• Thanks, My dad got most of our stuff from Guitar Center, can you tell me in a simple way what a preamp does do I need one?
  • I just got a PreSonus Studio Channel. I think it sounds great, and it only cost me $260 at Guitar Center.
  • Hi,
    We have a Mackie Onix820i mixer.
    My dad just read that if you don't have a preamp separate from your mixer your not really producing a professional sounding recording.

    Do we need an external preamp and if so which one that doesn't cost too much?
    Thank you,
  • I just bought a Rode NTG-3 last week and love it!

    I was able to borrow one for another voice talent friend whose husband is a sound technician. They stumbled onto the NTG-3 when they were looking for a microphone similar to the Sennheiser MKH416. She has a Senn 416 in her home studio but didn't want to pull it out every time she went on the road. So they were able to do side by side comparisons and could not hear any distinguishable difference with their ears.

    Now, is there a diff? Of course. And you can search You Tube for videos which compare the 2 mics in the field. If you're looking to use the microphone outside for video recording, I believe the differences may be more audible - maybe.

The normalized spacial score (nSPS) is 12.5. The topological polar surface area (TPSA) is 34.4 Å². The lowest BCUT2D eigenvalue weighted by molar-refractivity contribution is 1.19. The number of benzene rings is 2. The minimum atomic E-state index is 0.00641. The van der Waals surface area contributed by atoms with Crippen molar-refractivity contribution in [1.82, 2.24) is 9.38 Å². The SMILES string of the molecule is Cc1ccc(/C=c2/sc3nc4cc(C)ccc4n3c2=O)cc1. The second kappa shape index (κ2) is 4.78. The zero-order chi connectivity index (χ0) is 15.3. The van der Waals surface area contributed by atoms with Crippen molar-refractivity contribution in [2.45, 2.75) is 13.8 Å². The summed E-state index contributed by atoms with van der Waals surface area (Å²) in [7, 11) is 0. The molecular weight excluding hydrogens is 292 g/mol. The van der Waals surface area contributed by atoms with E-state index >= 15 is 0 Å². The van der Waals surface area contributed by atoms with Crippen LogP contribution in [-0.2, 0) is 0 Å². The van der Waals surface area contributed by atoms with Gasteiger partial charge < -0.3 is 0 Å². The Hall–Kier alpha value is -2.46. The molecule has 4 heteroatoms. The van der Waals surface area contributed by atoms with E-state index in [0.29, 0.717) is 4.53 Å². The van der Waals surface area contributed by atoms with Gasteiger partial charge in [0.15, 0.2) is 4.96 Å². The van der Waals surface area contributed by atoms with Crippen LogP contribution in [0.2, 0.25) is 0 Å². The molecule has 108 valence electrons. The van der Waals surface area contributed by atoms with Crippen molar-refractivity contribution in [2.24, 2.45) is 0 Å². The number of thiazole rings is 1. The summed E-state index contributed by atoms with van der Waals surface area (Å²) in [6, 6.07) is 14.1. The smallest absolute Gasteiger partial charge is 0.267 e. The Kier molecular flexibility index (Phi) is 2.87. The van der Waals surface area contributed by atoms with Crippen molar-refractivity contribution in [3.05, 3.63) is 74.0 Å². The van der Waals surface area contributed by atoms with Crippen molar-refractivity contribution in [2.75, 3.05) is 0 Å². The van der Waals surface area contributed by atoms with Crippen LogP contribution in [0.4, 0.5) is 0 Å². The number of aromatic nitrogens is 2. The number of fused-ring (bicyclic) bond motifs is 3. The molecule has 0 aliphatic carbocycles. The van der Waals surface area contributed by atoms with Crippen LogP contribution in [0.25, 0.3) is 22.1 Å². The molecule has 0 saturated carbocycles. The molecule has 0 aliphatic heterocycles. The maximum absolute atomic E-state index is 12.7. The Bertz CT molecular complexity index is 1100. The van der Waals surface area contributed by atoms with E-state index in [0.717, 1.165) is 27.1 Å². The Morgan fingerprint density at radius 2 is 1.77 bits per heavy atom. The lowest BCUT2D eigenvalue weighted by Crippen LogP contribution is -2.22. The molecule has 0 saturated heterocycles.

But for a home studio, I think the biggest difference is the price.
    I would also add that if you're not using any type of mic processor, you should choose carefully when buying one. Getting a cheapy processor is often times more damaging to your sound quality than getting a cheap mic.

    Your sound card in your computer should be of good quality too. I use a M-audio 192 because of it's versatility and it is completely compatible with my Pro Tools.
  • Send me a clip of what you're getting from your NT1a, I'll help you determine if it is really a mic you need, or room acoustic treatment, or better mic placement.
  • Yep, should've said Cardiod. Whereas a 416 is a super-cardiod. There we go.
  • For the record, the 416 *is* a condenser mic.
  • I've only been asked by one client what mic I had. The only other folks who ever ask are other VO talent. And that's usually so they can figure out what type of mic they should get.

    Bottom line, though, is whatever sounds good for you. You or your dad may be feeling mic-envy because the studios have a 416, but that feeling may not be justified.

    The only time I ever switch out mics is for singing. I prefer a condenser over a shotgun in that situation, but other than that? Nope. And sometimes I'm a little lazy and don't switch back to the shotgun immediately -- and don't notice too much difference.